Unified Sports: Building Teamwork Between Students of all Ability Levels

Jul 25, 2014
Tagged with: Unified Sports: Building Teamwork Between Students of all Ability Levels

Students with special needs often feel ostracized in their schools, despite efforts to integrate them into the least restrictive environment. General Education (ed.) students sometimes don’t know how to interact with their peers with disabilities. They might ignore special ed. students, act overeager to help them or, in the worst scenarios, bully them.

Special Olympics developed the Unified Sports® program to combine students with and without intellectual disabilities. Sometimes, special ed. students learn sports skills that build their self-esteem. At other times, they simply get the chance to play and have fun with their peers. The beauty of Unified Sports is that it’s not just the special ed. students who benefit. In many cases, their typically developing peers get the most from the experience.


How the Program Works

Special Olympics developed Unified Sports with the idea that letting students play together and train together would both lead to better understanding and build positive relationships. Unified Sports shares the philosophy of all Special Olympics programs:

All team members should be from a similar age group, and they have comparable athletic abilities. Thanks to a new partnership with ESPN and Disney, Unified Sports is on track to grow to include one million participants, including athletes, teammates and coaches, by 2015.

Special education teachers (visit this page to learn more about earning a Master of Special Education degree) aren’t the only school community members that can promote and operate Unified Sports programs. Physical education teachers, parents and other community members can work together as coaches or partners. In many cases, Unified Sports does more than provide inclusion for those with disabilities, it has a transformative effect on the whole school environment.


Building a Unified Student Body

In February 2012, The New York Times profiled a high school in Aurora, Colo., which had introduced Unified Sports. One of the school’s special needs students, a six-foot-four 17-year-old named Shane, told the reporter that he had struggled with being picked on during the school day prior to joining Unified Sports. Shane’s coach, Cory Chandler, noted that Shane had struggled with anger problems, often throwing punches at coaches in the past. In addition to dealing with behavioral disorders, Shane also struggled with significant cognitive delays.

Chandler started coaching Unified basketball, scheduling games in between junior varsity and varsity contests. The program paired kids like Shane with partner athletes, and together, they faced off against other Unified Sports teams in the area.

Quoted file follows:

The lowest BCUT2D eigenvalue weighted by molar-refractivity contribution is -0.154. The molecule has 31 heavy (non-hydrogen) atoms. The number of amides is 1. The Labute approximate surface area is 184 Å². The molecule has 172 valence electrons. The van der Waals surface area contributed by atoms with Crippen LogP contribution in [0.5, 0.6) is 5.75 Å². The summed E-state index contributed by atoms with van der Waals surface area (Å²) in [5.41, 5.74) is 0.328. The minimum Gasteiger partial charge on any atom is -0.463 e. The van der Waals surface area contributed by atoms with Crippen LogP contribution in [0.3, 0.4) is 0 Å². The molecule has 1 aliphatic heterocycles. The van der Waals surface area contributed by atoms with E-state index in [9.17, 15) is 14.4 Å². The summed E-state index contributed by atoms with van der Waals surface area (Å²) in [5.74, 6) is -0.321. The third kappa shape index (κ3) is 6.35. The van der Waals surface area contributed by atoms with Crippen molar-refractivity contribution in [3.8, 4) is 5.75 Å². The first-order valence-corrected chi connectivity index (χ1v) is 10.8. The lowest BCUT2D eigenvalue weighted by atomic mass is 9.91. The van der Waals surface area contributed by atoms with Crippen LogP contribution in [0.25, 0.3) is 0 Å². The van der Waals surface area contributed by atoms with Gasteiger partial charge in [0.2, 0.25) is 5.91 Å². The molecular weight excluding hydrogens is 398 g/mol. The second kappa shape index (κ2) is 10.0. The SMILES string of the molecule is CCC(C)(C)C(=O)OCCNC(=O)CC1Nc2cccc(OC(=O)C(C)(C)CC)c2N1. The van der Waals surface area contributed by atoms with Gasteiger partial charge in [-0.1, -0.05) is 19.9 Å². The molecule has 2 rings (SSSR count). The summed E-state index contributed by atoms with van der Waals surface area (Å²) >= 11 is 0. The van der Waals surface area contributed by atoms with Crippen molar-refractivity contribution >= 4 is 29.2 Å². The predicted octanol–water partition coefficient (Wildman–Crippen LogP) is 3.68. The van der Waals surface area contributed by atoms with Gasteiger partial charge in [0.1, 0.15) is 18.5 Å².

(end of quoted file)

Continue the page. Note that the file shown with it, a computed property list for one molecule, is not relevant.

Shane’s team went 8-1 for the season, and the Unified games often drew larger crowds than the school’s varsity games. The biggest change, though, was in the climate of the school.

Principal Kurt Wollenweber told the Times that Unified Sports had transformed his school’s culture. He described special education students sharing “high five’s” with popular athletes in the hallways. They were able to make new friends and to build self-confidence. “It was almost as if these kids weren’t noticed before we began doing this. I don’t think anyone realized how powerful they are.”


How to get Involved

Anyone interested in starting a Unified Sports program at their schools can take the following steps:

  • Contact a local Special Olympics office. This directory can link people from all over the world with their nearest Special Olympics office. If teams already exist, then Special Olympics can explain how to get involved. Where there are no teams, Special Olympics can explain how to get started.
  • Recruit participants, partners and coaches. Unified Sports teams have equal numbers of students with intellectual disabilities (athletes) and students without intellectual disabilities (teammates). The students should have similar athletic abilities. In addition, recruiters need to find a positive coach and a crew of partners that can assist with logistics and transportation. Special Olympics has partnered with the National Federation of State High School Associations (NFHS) to offer a free online training titled “Coaching Unified Sports®” located at: http://www.nfhslearn.com/.
  • Find sponsors. Many local businesses and even large corporations are willing to sponsor Unified Sports teams. Whether they’re willing to provide money, free refreshments or T-shirts for the team, their support can be invaluable.

It’s not enough to give people with disabilities the chance to play. They need to see that they contribute to the team’s success. In addition to seeing how much they have to give on their own, they can help typically developing peers to recognize their spirit. As the Special Olympics Athlete Oath says, “Let me win. But if I cannot win, let me be brave in the attempt.”

What are your thoughts on Unified Sports?


Author: Chris Meloni

  • bobl07

    This is just an outstanding program serving so many with Intellectual disabilities. Kudos to everyone involved that make it possible.